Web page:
C. 1997. Terminus Brain: The environmental threats
to human intelligence. Cassell, London and Herndon VA. ISBN 0-304-33857-5.
presents a wide-ranging overview of the vulnerability of human intelligence
and behavior to events that interfere with normal brain development.
His basic thesis is that three factors--pollution, the absence of
key micronutrients, and a degraded psycho-social environment-- have
had devastating impacts on human functionality, undermining not
only the capacity of individuals to fulfill their potential and
cope in a society that is increasingly information-dependent, but
also eroding society's capacity to develop economically.
Williams points out that any of of these factors by themselves can
have devastating impacts, but that they often co-occur. Micronutrients
are more likely to be lacking from the diets of people who also
are living in heavily contaminated areas (both conditions of which
are inadvertent legacies of the green revolution). These are often
poor communities struggling to provide a nurturing, supportive environment
for young children. The co-occurrences compound the effects of the
factors because they interact. For example, iron, vitamin D and
calcium deficiencies increase lead uptake. Williams suggests that
a new research field be established, "toxico-dietetics,"
specifically to look at these interactions.
synergism becomes more significant when viewed in the social context
of poorer countries. The absence of necessary environmental
agents (micronutrients) is usually seen as a rural problem; the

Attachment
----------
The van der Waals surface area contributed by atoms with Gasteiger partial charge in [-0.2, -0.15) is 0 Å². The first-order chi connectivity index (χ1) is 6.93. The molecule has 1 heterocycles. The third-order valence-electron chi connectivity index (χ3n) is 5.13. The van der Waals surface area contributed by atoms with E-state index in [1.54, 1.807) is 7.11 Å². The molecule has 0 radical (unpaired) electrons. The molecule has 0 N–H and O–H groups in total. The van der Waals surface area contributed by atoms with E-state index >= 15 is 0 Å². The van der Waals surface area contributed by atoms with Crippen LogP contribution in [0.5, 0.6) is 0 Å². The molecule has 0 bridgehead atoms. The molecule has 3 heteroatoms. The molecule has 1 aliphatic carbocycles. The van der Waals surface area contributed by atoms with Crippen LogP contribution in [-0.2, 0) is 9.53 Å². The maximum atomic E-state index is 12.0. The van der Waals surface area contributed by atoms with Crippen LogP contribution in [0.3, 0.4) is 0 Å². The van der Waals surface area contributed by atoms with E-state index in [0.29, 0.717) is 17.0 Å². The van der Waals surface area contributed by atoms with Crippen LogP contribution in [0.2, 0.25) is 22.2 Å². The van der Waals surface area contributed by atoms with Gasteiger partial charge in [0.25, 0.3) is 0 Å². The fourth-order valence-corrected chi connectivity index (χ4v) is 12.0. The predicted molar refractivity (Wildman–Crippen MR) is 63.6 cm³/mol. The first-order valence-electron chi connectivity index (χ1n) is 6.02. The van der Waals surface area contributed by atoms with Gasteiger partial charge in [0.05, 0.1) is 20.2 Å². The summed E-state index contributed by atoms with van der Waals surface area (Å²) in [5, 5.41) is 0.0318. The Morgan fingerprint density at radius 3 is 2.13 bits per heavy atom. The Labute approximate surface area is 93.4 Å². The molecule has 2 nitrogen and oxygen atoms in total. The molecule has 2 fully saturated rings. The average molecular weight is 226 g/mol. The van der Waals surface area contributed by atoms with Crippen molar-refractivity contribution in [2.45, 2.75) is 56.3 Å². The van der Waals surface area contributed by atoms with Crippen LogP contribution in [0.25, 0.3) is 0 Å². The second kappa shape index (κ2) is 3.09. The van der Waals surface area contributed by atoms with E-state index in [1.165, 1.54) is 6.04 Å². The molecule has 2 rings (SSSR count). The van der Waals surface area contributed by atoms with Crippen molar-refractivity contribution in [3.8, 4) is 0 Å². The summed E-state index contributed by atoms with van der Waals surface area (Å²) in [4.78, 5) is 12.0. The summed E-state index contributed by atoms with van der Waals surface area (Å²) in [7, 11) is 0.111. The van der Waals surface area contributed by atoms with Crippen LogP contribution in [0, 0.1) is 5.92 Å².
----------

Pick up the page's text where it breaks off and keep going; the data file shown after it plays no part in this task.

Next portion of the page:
presence of environmental toxins, urban. But in the ever-growing
informal settlements--the 'shanty towns'--around the cities of the
poorer countries both problems come together. ... Many dirty industries
which require a small labour force, such as nuclear power stations,
are deliberately sited in rural areas within poorer countries. Local
people, who probably already suffer from (rural) nutritional deficiences,
are exposed to high levels of industrial (urban) pollutants, such
as lead from shielding and protective clothing discarded around
the nuclear power stations."
argues--correctly, we believe--that "education ministries
should now be in the front line of environmental activism"
(p33). This is more than a theoretical concern, as illustrated in
debates unfolding in the 2000 US presidential election. Both candidates
are pushing for holding schools financially accountable for poor
performance. Their platforms ignore the certainty that some schools'
performance is below average because of neurological impairment
of the students caused by lead and other neurotoxicants: withdrawing
funds from these schools will punish children for the failures of
government to prevent contamination, not for the failure of the
school to do its best.
also presents a devastating critique of the inadequacy of risk assessment
as practiced by the US EPA and other countries' regulatory agencies
to protect against the neurotoxicological impacts of contaminants.